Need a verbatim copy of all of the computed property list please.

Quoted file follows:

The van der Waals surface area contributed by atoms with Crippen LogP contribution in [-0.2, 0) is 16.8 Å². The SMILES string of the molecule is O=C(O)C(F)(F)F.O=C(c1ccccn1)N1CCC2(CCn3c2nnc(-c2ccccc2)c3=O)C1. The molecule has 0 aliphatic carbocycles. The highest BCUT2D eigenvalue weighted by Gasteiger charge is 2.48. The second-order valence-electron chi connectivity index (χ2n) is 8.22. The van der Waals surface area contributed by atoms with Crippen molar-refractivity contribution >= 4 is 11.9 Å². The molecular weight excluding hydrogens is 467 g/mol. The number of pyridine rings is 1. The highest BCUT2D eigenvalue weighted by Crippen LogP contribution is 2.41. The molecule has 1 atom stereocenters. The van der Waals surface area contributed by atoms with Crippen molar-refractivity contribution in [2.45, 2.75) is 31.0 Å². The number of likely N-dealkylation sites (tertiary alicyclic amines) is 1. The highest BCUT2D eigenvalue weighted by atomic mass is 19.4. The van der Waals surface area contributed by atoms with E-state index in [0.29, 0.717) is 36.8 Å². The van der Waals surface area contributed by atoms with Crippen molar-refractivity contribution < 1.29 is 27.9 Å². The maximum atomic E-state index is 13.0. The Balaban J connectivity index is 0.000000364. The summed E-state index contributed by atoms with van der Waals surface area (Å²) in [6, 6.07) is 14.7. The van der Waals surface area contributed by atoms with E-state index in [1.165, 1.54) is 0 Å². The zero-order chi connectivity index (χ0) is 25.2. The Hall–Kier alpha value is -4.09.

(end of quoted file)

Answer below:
The van der Waals surface area contributed by atoms with Crippen LogP contribution in [-0.2, 0) is 16.8 Å². The SMILES string of the molecule is O=C(O)C(F)(F)F.O=C(c1ccccn1)N1CCC2(CCn3c2nnc(-c2ccccc2)c3=O)C1. The molecule has 0 aliphatic carbocycles. The highest BCUT2D eigenvalue weighted by Gasteiger charge is 2.48. The second-order valence-electron chi connectivity index (χ2n) is 8.22. The van der Waals surface area contributed by atoms with Crippen molar-refractivity contribution >= 4 is 11.9 Å². The molecular weight excluding hydrogens is 467 g/mol. The number of pyridine rings is 1. The highest BCUT2D eigenvalue weighted by Crippen LogP contribution is 2.41. The molecule has 1 atom stereocenters. The van der Waals surface area contributed by atoms with Crippen molar-refractivity contribution in [2.45, 2.75) is 31.0 Å². The number of likely N-dealkylation sites (tertiary alicyclic amines) is 1. The highest BCUT2D eigenvalue weighted by atomic mass is 19.4. The van der Waals surface area contributed by atoms with E-state index in [0.29, 0.717) is 36.8 Å². The van der Waals surface area contributed by atoms with Crippen molar-refractivity contribution < 1.29 is 27.9 Å². The maximum atomic E-state index is 13.0. The Balaban J connectivity index is 0.000000364. The summed E-state index contributed by atoms with van der Waals surface area (Å²) in [6, 6.07) is 14.7. The van der Waals surface area contributed by atoms with E-state index in [1.165, 1.54) is 0 Å². The zero-order chi connectivity index (χ0) is 25.2. The Hall–Kier alpha value is -4.09.